§ 16. Mr. Hobson
asked the Postmaster-General if he will withdraw the licence from the Independent Television Authority in view of repeated and calculated breaches of the Act in presentation of news and films.
No, Sir. I do not accept the sweeping and unsubstantiated allegations in the second part of the Question.
§ Mr. Hobson
Is the right hon. Gentleman aware that both the I.T.A. and the production companies are bringing the law into contempt? Secondly, is he 2093 aware that the films shown are not predominantly British in accordance with the demands of the Act, and that there is further evidence that there has been alteration in the presentation and the timing of the news, and that this was one of the reasons why there was the trouble over the resignation, or threatened resignation, of the news editor? This is contrary to the spirit and terms of the Act, and the right hon. Gentleman cannot really take refuge in a pure negative.
I submit, Mr. Speaker, that wide and general allegations of that sort serve no useful purpose. I shall be very happy to see that specific complaints or allegations are inquired into, but the hon. Gentleman has made so wide and sweeping a generalisation that I cannot usefully comment on it except to say that it is unjustified.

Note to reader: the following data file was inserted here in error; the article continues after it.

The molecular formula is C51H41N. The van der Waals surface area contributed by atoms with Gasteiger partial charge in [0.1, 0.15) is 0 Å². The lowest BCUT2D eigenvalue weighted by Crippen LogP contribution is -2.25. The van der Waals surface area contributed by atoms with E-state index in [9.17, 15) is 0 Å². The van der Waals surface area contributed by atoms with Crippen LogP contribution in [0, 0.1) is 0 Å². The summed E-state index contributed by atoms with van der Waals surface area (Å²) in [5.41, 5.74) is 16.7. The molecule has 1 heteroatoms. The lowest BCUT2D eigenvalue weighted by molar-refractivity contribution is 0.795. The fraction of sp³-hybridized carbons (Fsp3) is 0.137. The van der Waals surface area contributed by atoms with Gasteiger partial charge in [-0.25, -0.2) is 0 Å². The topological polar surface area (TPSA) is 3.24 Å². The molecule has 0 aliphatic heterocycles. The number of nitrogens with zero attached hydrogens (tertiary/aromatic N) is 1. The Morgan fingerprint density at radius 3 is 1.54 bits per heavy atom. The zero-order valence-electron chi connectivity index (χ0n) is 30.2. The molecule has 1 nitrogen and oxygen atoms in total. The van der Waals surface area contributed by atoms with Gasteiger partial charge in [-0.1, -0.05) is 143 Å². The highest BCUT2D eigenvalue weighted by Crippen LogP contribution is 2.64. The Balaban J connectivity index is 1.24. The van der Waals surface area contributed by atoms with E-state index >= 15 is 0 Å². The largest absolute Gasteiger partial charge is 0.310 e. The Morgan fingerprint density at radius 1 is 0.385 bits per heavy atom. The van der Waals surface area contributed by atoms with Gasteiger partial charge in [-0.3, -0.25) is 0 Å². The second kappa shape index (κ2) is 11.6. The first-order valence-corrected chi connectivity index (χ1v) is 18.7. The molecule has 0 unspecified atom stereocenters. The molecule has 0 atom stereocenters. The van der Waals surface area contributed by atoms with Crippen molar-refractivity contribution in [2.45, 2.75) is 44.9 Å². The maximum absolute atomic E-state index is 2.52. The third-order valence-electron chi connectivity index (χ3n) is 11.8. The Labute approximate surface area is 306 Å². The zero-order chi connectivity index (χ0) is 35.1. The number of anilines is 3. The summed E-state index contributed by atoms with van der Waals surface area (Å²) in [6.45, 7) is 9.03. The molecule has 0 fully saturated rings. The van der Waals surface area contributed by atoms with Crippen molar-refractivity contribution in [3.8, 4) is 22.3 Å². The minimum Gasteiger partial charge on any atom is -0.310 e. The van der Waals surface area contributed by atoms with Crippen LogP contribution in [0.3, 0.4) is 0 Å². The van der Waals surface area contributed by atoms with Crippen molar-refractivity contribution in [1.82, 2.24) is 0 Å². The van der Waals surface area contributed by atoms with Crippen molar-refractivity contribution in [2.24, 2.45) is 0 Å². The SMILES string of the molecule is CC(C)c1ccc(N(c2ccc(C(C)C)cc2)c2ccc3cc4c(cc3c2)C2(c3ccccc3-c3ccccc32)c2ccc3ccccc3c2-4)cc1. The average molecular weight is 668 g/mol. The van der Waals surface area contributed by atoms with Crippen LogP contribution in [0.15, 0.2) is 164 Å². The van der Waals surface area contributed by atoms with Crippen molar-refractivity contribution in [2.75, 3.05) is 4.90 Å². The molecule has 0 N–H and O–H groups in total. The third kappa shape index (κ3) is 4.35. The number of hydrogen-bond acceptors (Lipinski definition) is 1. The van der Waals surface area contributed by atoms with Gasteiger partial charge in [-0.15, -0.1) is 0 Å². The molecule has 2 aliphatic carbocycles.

§ Sir R. Grimston
Will my right hon. Friend make it clear that there will be no return to monopoly as implied by the Question?
§ Mr. Ness Edwards
Will the Postmaster-General ensure that, while the House is making provision for the existence of commercial television, the companies and the I.T.A. conform with the provisions of the Act? Will he ensure that there is no repetition of what happened in Birmingham?
The Act lays fairly and squarely on the Independent Television Authority the responsibility in the sphere which has been under question. If there are complaints as to how that responsibility is being carried out, I will see that the Authority looks into them. However, these generalities serve no useful purpose.
§ Mr. Ness Edwards
I am sure that the right hon. Gentleman is aware that in the course of the opening at Birmingham the rules were absolutely left aside and there was a double amount of advertising. Was that with his approval?
It is not my responsibility to monitor programmes. [HON. MEMBERS: "Oh."] Yes, that is so. If the right hon. Gentleman has specific complaints to make about what happened at Birmingham on a certain day and will give me details, I will see that they are conveyed to the I.T.A. for examination; but generalities serve no useful purpose.